Books Like Rebecca
Rebecca by Daphne du Maurier is one of the classics of the Gothic novel genre and its popularity has ensured that it has never gone out of print since 1938. According to du Maurier, the book had its origins in her own life and tells the story of a young woman who marries a wealthy widower. Unfortunately, after moving into his house the unnamed woman finds herself unable to escape the shadow of her husband's late first wife. The book has seen many adaptations for both stage and screen over the years and its themes have influenced numerous other authors. For readers who just can't get enough of this gothic tale, here are a few more books like Rebecca.
by Daphne du Maurier
A few of her other books share similar themes to Rebecca, but My Cousin Rachel by Daphne du Maurier is the one that is often overlooked. It is also a mystery-romance that takes place mostly on a large estate in Cornwall. The story sees the owner of the estate, Ambrose Ashley, becoming the guardian of his orphaned cousin Philip when the boy is three years old. Ambrose spends his winters in warmer climates for health reasons and picks Italy one year when Philip is in his twenties. Although Philip stays behind he looks forward to the letters Ambrose regularly sends him, until one day he receives one where Ambrose informs him that he has met a cousin of theirs called Rachel. Ambrose ends up marrying Rachel, but later dies under mysterious circumstances and things become even more complicated for Philip when Rachel arrives in Cornwell and stays at his estate.
by Lisa Gabriele
The Winters by Lisa Gabriele is a modern take on Rebecca and as such shares more than a few similarities. In this novel, a young woman falls in love with a wealthy senator named Max Winter. Max is a recent widower and after a whirlwind romance, the young woman becomes his new fiance. She moves into his secluded mansion and enters a life of luxury that she has never known, but finds herself haunted by the memories of Rebekah, Max's first wife. If this wasn't stressful enough she also has to deal with Max's daughter, Dani, who isn't taking too kindly to the new woman in her father's life. Although The Winters has the same central themes as Rebecca it also has a few plot twists of its own to keep readers familiar with the original tale guessing.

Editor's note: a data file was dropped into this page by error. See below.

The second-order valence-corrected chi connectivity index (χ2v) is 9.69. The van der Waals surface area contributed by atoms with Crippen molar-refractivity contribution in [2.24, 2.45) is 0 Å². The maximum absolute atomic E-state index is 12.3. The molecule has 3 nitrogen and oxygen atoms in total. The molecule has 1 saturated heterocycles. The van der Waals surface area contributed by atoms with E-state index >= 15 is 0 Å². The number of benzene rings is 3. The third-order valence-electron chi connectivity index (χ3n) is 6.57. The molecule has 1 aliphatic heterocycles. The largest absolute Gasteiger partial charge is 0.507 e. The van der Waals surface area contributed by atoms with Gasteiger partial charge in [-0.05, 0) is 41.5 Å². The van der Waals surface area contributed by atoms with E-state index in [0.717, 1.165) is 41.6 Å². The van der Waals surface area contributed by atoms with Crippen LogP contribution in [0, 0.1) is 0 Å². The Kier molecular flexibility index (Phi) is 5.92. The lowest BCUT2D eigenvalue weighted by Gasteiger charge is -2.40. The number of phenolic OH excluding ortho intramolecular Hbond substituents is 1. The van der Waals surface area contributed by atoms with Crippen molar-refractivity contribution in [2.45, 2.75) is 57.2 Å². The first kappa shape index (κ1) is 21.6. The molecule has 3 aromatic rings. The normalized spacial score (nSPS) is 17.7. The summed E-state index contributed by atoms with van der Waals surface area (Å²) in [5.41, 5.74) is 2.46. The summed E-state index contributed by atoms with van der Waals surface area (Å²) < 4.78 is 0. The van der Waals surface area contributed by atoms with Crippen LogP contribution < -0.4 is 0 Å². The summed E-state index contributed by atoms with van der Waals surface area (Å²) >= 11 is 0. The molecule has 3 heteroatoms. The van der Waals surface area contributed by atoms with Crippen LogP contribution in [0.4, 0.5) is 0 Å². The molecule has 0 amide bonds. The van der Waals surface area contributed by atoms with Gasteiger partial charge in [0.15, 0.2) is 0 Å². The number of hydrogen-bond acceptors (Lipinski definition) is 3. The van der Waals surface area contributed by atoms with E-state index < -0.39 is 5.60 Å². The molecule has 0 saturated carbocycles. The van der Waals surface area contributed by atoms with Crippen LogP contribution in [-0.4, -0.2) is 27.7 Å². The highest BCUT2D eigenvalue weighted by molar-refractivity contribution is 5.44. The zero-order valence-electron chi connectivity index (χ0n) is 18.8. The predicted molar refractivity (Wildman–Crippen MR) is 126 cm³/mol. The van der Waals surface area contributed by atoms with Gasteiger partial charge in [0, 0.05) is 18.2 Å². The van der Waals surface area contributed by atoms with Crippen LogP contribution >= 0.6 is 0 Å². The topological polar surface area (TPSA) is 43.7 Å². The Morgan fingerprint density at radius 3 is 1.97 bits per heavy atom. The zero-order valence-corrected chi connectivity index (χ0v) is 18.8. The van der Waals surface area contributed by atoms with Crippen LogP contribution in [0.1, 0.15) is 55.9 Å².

by Sarah Waters
Fingersmith by Sarah Waters is a suspense-filled novel set in the Victorian era and starring an orphan named Sue Trinder. Sue is raised by a woman named Mrs. Sucksby and her "family" of petty thieves in the slums of London. Her life changes when she takes part in a con to work as a lady's maid where her task is to convince the lady to marry another con artist. Success would mean a slice of the wealth, but the last thing Sue expected was to fall in love while on the job. Just like Rebecca, Fingersmith features a large, creepy mansion and characters who have to deal with dark secrets from the past.
by Shirley Jackson
We Have Always Lived In The Castle by Shirley Jackson was published in 1962, just three years before her death, and is not only her final book but also considered by most readers to be her best. Although shorter than Rebecca it shares a lot of the same Gothic quality as du Maurier's work and also has a house haunted by the past. The story is told from the perspective of Mary Katherine Blackwood, or Merricat as the eighteen-year-old is also known. She lives in a Vermont estate with her sister and uncle where they are isolated from the rest of the village who treats them with hostility. The reason for this is a family tragedy that took six years before the events of the novel. Things take a turn for the worse when an estranged cousin named Charles arrives one day for a visit.
by Susan Hill
Mrs de Winter is a 1993 novel by Susan Hill, which was written as the direct sequel to Rebecca. Because Rebecca is such a beloved novel the release of Mrs de Winter caused a lot of mixed reactions, but many readers embraced the story. It continues directly after the events of Rebecca and sees a tormented Maxim de Winter fleeing to England with his second wife after what happened at Manderley. They intend to start anew, but quickly discover that the haunting is not over yet and Rebecca is still a presence in their lives. Susan Hill did her best to not only stay true to the style of du Maurier but also remain faithful to the characters.
by Sally Beauman
Rebecca's Tale by Sally Beauman is another story that serves as a sequel to Rebecca. However, this 2001 novel is the only one that is officially approved by the Du Maurier estate. Rebecca's Tale is set about twenty years after the death of Rebecca and sees former magistrate Colonel Julyan and his daughter Ellie trying to uncover the truth about her. The novel has been very popular with fans of Rebecca even though it reinterprets some of du Maurier's characters in different ways. Rebecca's Tale also features a section written as Rebecca's journal from shortly before she died, which is of particular interest to fans of the original story. Although Rebecca's Tale summarizes the events from the original novel and can be read on its own, it still works best when read as a sequel.